Our inspections are structured to ensure that key areas derived from Chapter 1 of Part I RIPA and the interception of communications code of practice (CoP) are scrutinised. For more information about how we carry out our interception inspections please see “IOCCO’s role”.

 

After each inspection we produce a report to the head of the public authority which contains a review of compliance against RIPA and the CoP. The inspection reports contain formal recommendations with a requirement on the public authority to report back within two months to say that the recommendations have been implemented or what progress has been made.

 

In 2014 we made 69 recommendations to the interception agencies, an average of 8 per agency. We also, for the first time, issued formal inspection reports to the Warrant Granting Departments (WGD’s) in 2014 and 16 recommendations arose from the inspections of the 4 main WGD’s.

 

Figure 3: Breakdown of the 85 interception recommendations made in 2014 by category.

Findings Figure 3

 

The majority of the recommendations fell into 3 key categories:

 

Application Process - 47% of the recommendations. These recommendations can be broken down into six distinct areas – necessity; proportionality; necessity & proportionality; collateral intrusion; thematic warrants; legal privilege / other confidential material. For more information on these recommendations please see Section 6 of our March 2015 report.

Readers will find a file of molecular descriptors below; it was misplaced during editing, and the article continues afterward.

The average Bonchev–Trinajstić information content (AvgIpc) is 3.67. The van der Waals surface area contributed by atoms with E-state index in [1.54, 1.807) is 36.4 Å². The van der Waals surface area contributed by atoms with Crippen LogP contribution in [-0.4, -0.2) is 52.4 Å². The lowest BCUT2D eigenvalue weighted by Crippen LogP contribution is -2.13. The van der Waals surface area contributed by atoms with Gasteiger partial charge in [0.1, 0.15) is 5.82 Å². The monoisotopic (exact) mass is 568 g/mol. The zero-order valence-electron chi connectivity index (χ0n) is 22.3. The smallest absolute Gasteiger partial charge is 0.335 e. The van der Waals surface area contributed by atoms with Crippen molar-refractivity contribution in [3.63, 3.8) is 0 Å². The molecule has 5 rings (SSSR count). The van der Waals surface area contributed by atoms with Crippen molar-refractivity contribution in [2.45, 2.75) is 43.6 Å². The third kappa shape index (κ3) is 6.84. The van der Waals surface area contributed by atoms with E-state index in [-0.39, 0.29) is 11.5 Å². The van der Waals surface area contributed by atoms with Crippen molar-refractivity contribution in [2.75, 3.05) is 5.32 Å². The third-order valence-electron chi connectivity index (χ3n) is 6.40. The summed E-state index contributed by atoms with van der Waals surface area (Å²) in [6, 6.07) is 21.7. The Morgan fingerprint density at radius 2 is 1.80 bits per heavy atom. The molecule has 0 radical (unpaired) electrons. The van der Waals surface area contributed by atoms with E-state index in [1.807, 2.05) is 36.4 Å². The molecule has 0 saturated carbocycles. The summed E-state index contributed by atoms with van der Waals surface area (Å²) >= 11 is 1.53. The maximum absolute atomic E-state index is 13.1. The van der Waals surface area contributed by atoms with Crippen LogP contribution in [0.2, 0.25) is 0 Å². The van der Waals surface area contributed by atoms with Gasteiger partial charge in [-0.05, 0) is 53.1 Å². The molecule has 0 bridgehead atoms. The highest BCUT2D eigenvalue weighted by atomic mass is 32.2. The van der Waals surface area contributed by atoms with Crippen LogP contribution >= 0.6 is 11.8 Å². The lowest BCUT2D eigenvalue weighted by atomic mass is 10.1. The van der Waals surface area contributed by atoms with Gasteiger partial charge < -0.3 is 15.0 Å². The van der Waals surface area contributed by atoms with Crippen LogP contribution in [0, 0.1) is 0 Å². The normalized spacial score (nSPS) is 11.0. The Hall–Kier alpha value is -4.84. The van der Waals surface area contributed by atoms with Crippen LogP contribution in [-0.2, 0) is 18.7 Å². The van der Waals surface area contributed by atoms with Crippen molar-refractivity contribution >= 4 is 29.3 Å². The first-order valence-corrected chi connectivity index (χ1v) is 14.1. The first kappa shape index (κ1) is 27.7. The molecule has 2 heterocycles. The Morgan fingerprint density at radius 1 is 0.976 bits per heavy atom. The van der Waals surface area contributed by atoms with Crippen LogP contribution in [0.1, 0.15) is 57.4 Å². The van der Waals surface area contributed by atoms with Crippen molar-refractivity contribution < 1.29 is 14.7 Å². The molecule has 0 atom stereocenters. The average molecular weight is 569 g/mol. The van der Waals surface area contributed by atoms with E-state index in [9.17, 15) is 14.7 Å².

Section 15/16 Safeguards - 23% of the recommendations. These recommendations can be broken down into four distinct areas – selection; retention, storage and destruction; information security; training. For more information on these recommendations please see Section 6 of our March 2015 report.

 

Issue / Implementation of Warrants - 12% of the recommendations. These included recommendations to improve the audit trail for those warrants issued orally under the direction of a Secretary of State, to reduce the pressure on interception agencies to renew warrants excessively early by introducing additional Secretary of State signing slots during recess periods, and to improve the timescales within which instruments, modifications and cancellations are served on CSPs.